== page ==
Puffins, puffins, everywhere

The Farne Islands off the coast of Seahouses, England are Puffin central at this time of year.

Atlantic Puffins, Inner Farne Island, England

Puffins are solitary at sea most of the year, but return to favorite nesting areas like the Farne Islands on the northeastern coast of England to breed.  Here they number in the thousands, crowding grassy hillocks where they dig their burrow nests.

We met them swimming in the water fishing for their favorite sand eels (not eels), herring or sprats…

Atlantic Puffin

And we found them on rocky prominances, looking out over the sea below…

Atlantic Puffins, Inner Farne Island, England

And we found them all over the grassy mounds in the center of the island where they congregated around burrow holes, and some kind of speed dating process was going on as pairs tried to match up with each other.

Puffins return to the same island, and may return to the same burrow they used the previous year.  They may reunite with the previous year’s partner or search for a new one, forming a monogamous pair bond for the duration of the breeding season.

Atlantic Puffins, Inner Farne Island, England

Every now and then, groups would break up, with individuals flying around, joining up with other groups.

Atlantic Puffins, Inner Farne Island, England

Puffins have very short wings for their stout body, and flap their wings many times per second to propel them through air. Consequently, they are really challenging to capture in flight.

it was fascinating to watch the pairing up rituals, which involved displays by the presumed male (chest puffing, wing flapping, head tilted back and forth), and some beak-to-beak interactions (billing) in and around their burrow.

Atlantic Puffins, Inner Farne Island, England

Pairs form when birds are 4-7 years of age. Prior to breeding juvenile birds remain at sea, perfecting their fishing skills.

Atlantic Puffins, Inner Farne Island, England

Atlantic Puffins, Inner Farne Island, England

“Billing” contact between the breeding pair is essential to building and maintaining the pair bond.

Atlantic Puffins, Inner Farne Island, England

One or both members of the pair improve the burrow by removing dirt with their webbed feet and adding grassy thatch, before the female lays her one egg, which takes 40-45 days of incubation to hatch.  Nestlings are fed a variety of fish for 35 to 50 days, depending on the food supply parents can provide, and then make their way to the open ocean to feed on their own.

Scenes from the Norfolk coast

The Norfolk coast features picturesque scenery, numerous hiking paths, and of course, loads of birds.  Our hike yesterday took us alongside coastal marshes and wide expanses of beach sand untouched by anything except one set of car tracks.  The coastal dunes are protected areas for breeding avocets and ringed plovers, of which we just barely caught a glimpse.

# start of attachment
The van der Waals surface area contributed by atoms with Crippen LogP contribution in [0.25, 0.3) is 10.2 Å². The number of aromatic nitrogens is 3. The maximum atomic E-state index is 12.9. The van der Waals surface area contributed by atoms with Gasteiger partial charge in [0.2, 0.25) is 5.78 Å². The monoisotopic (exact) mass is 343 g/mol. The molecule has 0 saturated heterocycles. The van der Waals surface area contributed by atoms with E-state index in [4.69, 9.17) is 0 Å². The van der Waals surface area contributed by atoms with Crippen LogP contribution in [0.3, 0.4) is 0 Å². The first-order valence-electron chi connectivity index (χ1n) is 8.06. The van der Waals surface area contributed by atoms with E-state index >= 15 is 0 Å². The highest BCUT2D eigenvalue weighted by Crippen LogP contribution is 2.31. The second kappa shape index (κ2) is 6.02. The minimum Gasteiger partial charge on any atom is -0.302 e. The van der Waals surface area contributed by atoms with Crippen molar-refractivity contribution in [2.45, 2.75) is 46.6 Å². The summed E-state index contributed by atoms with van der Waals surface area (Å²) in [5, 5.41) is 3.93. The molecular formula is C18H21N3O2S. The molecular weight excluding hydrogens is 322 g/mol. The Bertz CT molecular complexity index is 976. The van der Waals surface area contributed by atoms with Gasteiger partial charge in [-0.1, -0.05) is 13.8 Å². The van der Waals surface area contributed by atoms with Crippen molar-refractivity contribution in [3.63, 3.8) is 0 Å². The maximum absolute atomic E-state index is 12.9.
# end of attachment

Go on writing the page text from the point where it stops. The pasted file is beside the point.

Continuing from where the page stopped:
Marshes along the Norfolk coast

Marshes along the Norfolk coast; mustard blooming in the background.

Marshes along the Norfolk coast, UK

Small ponds are breeding habitat for the variety of ducks and geese that live here.

Graylag geese

Graylag geese flying over the marsh

Coastal dunes

Coastal dunes

Beach at Holkham gap, Norfolk, UK

Beach at Holkham gap in Norfolk. From here it’s a 3.5 mile walk back to our house. Dunes off to the left are protected breeding habitat for Ringed Plovers.

Ringed Plovers

Ringed Plovers facing off


From here to there

Left this scene…

Turkeys in the snow

Turkeys in the snow — my winter landscape of white and shades of brown.

To enjoy a brief respite of color and warmth in sunny California

Magnolia in bloom

Magnolia just ready to bloom

Spring green

The hummingbird visited these jasmine flowers after I had put the camera away — of course.

Winter rains have brought on a flush of new green in the California landscape, my favorite color.

the top of the world

You probably associate summer solstice with warm, sunny days conducive to lying about on beaches soaking up the sunshine.  Not so here at the northern tip of Sweden, on the road to Narvik, Norway.  Spring hasn’t even made an appearance here yet, and it’s mid-summer!

On the road to Narvik, Norway from Abisko national park

On the road to Narvik, Norway from Abisko national park, some lakes still have ice, and the vegetation hasn’t recovered from winter.

On the road to Narvik, Norway from Abisko national park

Prime beach front just waiting for the defrost…I assume these cottages probably house avid fishermen.

On the road to Narvik, Norway from Abisko national park